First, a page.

[OSRS-PROJ] Transverse Mercator revisited

Gerald I. Evenden gerald.evenden at verizon.net
Tue Oct 14 21:10:09 EDT 2003

[gie at localhost dozier]$ cat biblio.txt
Tomorrow I will truck down to my modest local library and
visit the reference desk hoping I can get a copy of references
[2] through [4] below.  This process normally take 30+ days
IF successful.  I'm from Missouri and I want some solid
proof and not allegations.

According to Dozier, the problem is quite simple as I have
summarized at the end of this email.

The following is a biblography that appears to be related to
the problem of the "global" transverse mercator projection:

[1] Dozier, Jeff, 1980, "Improved Algorithm for Calculation
of UTM and Geodetic Coordinates": NOAA Technical Report NESS 81,
19 p.

[2] Lee, L.P., 1976, "Conformal projections based on
elliptical functions":---this shows up under two publishers:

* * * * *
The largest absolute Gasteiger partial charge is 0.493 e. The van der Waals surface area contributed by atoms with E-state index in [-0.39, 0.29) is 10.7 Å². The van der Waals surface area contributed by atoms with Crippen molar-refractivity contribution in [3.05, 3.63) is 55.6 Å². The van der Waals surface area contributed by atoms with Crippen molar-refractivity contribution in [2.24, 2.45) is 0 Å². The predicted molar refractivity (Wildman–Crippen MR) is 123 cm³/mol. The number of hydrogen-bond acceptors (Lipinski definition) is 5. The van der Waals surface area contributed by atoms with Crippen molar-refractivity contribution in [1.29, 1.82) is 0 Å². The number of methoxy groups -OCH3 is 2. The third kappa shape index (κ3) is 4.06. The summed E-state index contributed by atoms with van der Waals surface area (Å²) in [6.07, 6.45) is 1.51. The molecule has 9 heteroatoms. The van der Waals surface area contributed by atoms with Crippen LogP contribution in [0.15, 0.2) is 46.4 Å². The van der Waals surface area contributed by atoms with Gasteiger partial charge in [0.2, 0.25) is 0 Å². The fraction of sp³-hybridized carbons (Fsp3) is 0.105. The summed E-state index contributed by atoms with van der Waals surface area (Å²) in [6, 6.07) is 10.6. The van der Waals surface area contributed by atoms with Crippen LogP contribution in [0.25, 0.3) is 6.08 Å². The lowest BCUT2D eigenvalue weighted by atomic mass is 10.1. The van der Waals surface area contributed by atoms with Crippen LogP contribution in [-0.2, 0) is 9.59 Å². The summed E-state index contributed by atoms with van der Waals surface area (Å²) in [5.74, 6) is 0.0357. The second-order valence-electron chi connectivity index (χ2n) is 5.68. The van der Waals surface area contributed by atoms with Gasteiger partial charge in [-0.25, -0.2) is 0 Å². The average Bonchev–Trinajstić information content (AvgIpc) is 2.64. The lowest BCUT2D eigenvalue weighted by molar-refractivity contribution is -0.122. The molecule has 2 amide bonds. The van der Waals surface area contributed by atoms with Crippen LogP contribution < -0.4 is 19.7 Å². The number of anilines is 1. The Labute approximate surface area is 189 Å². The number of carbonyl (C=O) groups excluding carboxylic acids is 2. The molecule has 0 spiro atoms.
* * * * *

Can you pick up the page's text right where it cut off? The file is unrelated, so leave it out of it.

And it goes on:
B.V. Gutsell (Canada, I believe) and Canadian Cartographer
Monograph 16, Toronto: University of Toronto.

[3] Lee, L.P., 1962, "The transverse mercator projection
of the entire spheroid": Empire Survey Review, 16, 208-217.

[4] Snyder, J.P., 1979, "Calculating Map Projections for the
Ellipsoid": The American Cartographer, Vol. 6, No. 1.

Strebe makes reference to a "Wallis" however I cannot locate
any bib reference to this name except for a reference to
a Helen Wallis and a Davis Wallis award for cartographic
excellence. (?)

Incidently, in email communications with Dozier, he claimed
Snyder coded the process of his paper into a pocket
calculator (probably a TI that Snyder loved to work on).

In Dozier's paper, reference [2] was claimed to be the source
of the base equations for the transverse mercator.  The
general expression transverse mercator projection of a

psi + i lambda = arctanh(sn w) - e arctanh(e sn w)  (1)

psi = isometic latitude
lambda = longitude (from CM)

e = eccentricity

w = u + i v

sn = one of the Jacobian functions.

The Gauss-Kruger class is defined as:

x + iy = (1-e^2)int_0^w dn^-2t dt

    = E(w|e^2) - e^2 (sn w cn w)/dn w     (2)

where E is the elliptic integral of the second kind and
cn and dn are additional Jacobian functions.  i is
square root of -1.  Note x is northing and y easting.

Dozier's statement of the problem is: if you can find w
from equation 1 you can compute x&y from equation 2.
For equation 1 he uses Newton-Raphson and the rest is
simple, eh?
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